At odds with that glowing description is LaNier’s very existence; he’s here today because Thomas Jefferson raped his great-great-great-great-great-great-grandmother Sally Hemings. Says LaNier of Jefferson:

He was a brilliant man who preached equality, but he didn’t practice it. He owned people. And now I’m here because of it.

Check out this video for a look at how the portrait was made and more of LaNier’s thoughts about it. (via open culture)

Making Music in Excel

posted by Jason Kottke   Jun 26, 2020

Dylan Tallchief created a complete digital music studio app in Excel and in this video, he demonstrates how he used his spreadsheet program to recreate a-ha’s Take On Me. You can listen to the whole song here:

If you’d like to make your own songs in Excel, you can download the spreadsheets on Google Drive or the individual modules and objects on Github.

See also The Excel Spreadsheet Artist and Super Mario Bros Recreated in Excel. (via @pomeranian99)

Twist, Spin, Tuck, Jump

posted by Jason Kottke   Jun 15, 2020

In the second video in his Concatenation series (check out the first one), Donato Sansone edited a bunch of footage of Olympic divers, gymnasts, and track & field athletes together to make a single twisting, jumping, tucking, spinning routine that’s both seamless and completely disorienting. (via colossal)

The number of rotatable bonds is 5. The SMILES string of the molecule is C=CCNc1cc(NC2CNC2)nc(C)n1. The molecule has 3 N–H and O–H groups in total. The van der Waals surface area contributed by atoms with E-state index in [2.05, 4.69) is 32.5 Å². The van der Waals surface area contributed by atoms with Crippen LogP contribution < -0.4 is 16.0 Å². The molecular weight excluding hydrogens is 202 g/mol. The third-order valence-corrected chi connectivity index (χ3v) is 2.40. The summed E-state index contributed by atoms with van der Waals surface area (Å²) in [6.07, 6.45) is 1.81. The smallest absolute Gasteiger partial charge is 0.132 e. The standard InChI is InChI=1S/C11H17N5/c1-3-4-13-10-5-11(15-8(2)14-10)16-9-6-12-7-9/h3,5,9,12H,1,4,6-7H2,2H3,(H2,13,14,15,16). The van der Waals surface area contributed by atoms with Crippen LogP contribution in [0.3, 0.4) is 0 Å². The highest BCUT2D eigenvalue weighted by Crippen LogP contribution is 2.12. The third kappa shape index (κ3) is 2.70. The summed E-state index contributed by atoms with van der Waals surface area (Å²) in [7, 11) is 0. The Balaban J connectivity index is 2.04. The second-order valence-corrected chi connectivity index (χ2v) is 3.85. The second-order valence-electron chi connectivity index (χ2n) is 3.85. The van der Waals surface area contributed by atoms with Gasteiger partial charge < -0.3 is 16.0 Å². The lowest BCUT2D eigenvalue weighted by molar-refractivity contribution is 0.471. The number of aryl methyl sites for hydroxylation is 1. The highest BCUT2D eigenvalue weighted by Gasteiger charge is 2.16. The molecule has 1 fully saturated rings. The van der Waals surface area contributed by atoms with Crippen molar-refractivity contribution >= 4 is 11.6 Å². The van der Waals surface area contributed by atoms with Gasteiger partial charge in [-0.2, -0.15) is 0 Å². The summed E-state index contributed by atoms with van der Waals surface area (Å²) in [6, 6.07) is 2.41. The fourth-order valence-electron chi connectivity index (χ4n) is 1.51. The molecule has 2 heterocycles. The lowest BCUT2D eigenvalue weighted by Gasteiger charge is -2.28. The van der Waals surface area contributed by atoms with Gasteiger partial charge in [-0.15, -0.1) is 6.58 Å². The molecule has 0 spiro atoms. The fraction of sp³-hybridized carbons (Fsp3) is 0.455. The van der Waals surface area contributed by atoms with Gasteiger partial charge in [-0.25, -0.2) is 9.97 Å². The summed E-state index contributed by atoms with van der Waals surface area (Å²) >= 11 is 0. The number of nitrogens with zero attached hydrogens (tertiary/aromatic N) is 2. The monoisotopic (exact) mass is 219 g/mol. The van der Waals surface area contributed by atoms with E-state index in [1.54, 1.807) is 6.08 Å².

Iran’s Qajar Dynasty, Modernized

posted by Jason Kottke   May 28, 2020

Qajar, Shadi Ghadirian

Qajar, Shadi Ghadirian

For her photo series Qajar, Iranian photographer Shadi Ghadirian styled her subjects and their backgrounds as they would have appeared in portraits taken during Iran’s Qajar Dynasty in the 19th century. But each subject is also posed with a contemporary object like a boombox, bicycle, soda can, or vacuum cleaner. Ghadirian says of her work: “My pictures became a mirror reflecting how I felt: we are stuck between tradition and modernity.”

Knight Rider for 8 Cellos

posted by Jason Kottke   May 26, 2020

This is a video of the Knight Rider theme song arranged for 8 cellos by Samara Ginsberg. You’re either the type of person who can’t wait to click on a link that says “Knight Rider for 8 cellos” or you are not. When I was in college, a friend who DJ’d campus parties used to throw the Knight Rider theme on and people always went nuts for it. Because it BANGS.

Map of Pangaea with Modern-Day Borders

posted by Jason Kottke   May 19, 2020

Pangaea Country Map